Secrets of Sin is an historical and is the second book we finished together. We are now busy working on the third. We write the Synopsis together then normally one of us has a stronger idea of what a certain chapter needs and will take the lead. That person will write the rough draft and the other will then add, delete and rearrange and send it back. If everything goes perfectly it’s done by the third revision (this might have happened once or twice) if not it might take a few more. But in the end the chapter and the novel as a whole has Chloe’s voice which is different from what either one of us sound like individually.

    Thank heavens for tools like, Word track changes, Google docs and Skype! They make it very easy to work together so far apart.

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    I adore collaborating! (Only in the literary sense, definitely not the military.) So far, it’s been magickal for me. I’ve collaborated under a common name, i.e., The Fantasy Shoppe stories written as Annalise, and with both names on the cover. ROGUES bears two names because I couldn’t even think about keeping track of a third pseudonym without gibbering! (What? You think my parents saddled a poor defenseless baby with “Liddy Midnight”? I’d’ve crawled into a tiny hole at a young age and never been heard from again.)

    We collaborate over the Internet. Cricket Starr lives in sunny CA but she could be a vampire living in Antarctica or my back yard for all it matters when the lovely convenience of email is available. My Annalise co-author is under deep cover and if I told you where she lives, I’d have to kill you. Let’s just say that since we decided to write smutty books together we seldom meet in person.

    Usually a collaborated story—in my experience, at least—begins with a brainstorming session, over the phone or at a conference. We get at least the basic premise down, the antagonists and the germ of a plot, before we begin writing.

    One of us starts the story and passes it off to the other, who rewrites, tweaks, and continues the next part. This process goes on until we’re done. Since we’re adding and editing each other’s work as we go, the first draft is pretty much polished when it’s complete. In VENUS RISING, I don’t think there’s a single sentence that both of us didn’t mess with. The result is a work with a distinctive and unique voice.

    The prospect of eating and breathing the story, living in a writing partner’s pocket, is a bit daunting to me. However, since I’m a binge writer and thus produce prose more slowly than my collaborators, having someone right here to nudge me in the direction of the keyboard would come in handy. What I love most about the way I’ve collaborated so far is how I send the work off and when it comes back, marvelous things have happened! That alone inspires me.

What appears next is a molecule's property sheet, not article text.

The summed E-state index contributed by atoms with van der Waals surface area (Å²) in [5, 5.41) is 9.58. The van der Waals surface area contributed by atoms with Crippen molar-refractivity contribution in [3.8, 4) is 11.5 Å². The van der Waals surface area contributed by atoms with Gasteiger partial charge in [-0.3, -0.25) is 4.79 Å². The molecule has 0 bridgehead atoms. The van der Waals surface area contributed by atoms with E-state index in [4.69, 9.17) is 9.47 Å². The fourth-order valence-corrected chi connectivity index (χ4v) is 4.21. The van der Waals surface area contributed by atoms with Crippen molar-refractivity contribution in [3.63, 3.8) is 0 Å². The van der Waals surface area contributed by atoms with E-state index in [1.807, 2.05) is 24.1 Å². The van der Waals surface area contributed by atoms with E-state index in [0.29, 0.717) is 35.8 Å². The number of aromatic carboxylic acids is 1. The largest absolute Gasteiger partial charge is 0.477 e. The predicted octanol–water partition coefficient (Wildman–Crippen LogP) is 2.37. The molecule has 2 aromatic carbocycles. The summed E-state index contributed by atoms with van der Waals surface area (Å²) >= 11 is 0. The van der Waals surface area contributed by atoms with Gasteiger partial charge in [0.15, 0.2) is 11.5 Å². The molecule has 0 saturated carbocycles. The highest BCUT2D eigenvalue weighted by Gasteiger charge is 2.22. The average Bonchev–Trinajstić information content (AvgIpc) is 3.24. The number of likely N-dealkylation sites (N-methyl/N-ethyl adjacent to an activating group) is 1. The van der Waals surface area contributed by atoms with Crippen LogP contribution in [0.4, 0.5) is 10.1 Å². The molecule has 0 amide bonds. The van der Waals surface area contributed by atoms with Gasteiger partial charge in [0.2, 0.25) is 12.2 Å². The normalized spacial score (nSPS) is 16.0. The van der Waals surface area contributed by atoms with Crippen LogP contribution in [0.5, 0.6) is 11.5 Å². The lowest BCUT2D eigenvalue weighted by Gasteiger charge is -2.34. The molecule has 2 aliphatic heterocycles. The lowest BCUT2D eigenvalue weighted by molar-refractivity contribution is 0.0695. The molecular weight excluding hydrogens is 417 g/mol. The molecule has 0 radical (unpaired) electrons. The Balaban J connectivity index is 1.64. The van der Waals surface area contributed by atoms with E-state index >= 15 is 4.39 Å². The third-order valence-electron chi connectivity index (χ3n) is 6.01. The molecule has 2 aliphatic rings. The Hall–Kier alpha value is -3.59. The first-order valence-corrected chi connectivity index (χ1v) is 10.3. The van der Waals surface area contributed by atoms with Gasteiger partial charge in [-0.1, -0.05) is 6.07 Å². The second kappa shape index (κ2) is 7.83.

And I’m completely free to alter those things if I choose. So far, I’ve been so in synch with my coauthors that we’ve not run into arguments over anything. Yes, occasionally something I’ve written doesn’t work, but I’d much rather have a writing partner tell me than an editor (and that might happen in a rejection letter—yikes!). Have I mentioned that I love the revision process?

    Choosing your collaborator carefully is paramount, much like selecting critique partners. You want someone with complementary ideas, strengths and perspectives, who is professional enough to leave his or her ego at the door. (Bullies need not apply.)

    Anthea and Lawson, I completely understand about the uber-mind. Collaboration has made me a better writer and IMHO my collaborated works are among my best.

    This is a very interesting topic. Like most discussions about how authors write, this gives me a glimpse at the creative process developed by others. I always learn something.

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    I do a lot of collaboration, both on original stories and the dreaded fanfiction.  Ordinarily what we do in these cases is that each of us splits the characters and writes our own people, and we discuss where the plot is going as we write.  Sometimes we’ll hash a scene out in script format, and then myself or someone else will flesh that out into prose.  Lately with one girl, we’ve been each writing it ourself, but hitting the other one up for dialogue and actions to make sure we write the other character correctly.

    All are fun and can be an experience.  :D

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    Bree says:

    I love writing as part of a team. Sharing a single penname can cause confusion, though.  Honestly the worst part is when I’m talking to someone about our books/writing/career and I forget to mention that Moira Rogers is two people.  Eventually they will tentatively inquire as to my use of the royal we.  I imagine, though, sometimes I do it to people who probably never ask and think that I’m quite insane.  :D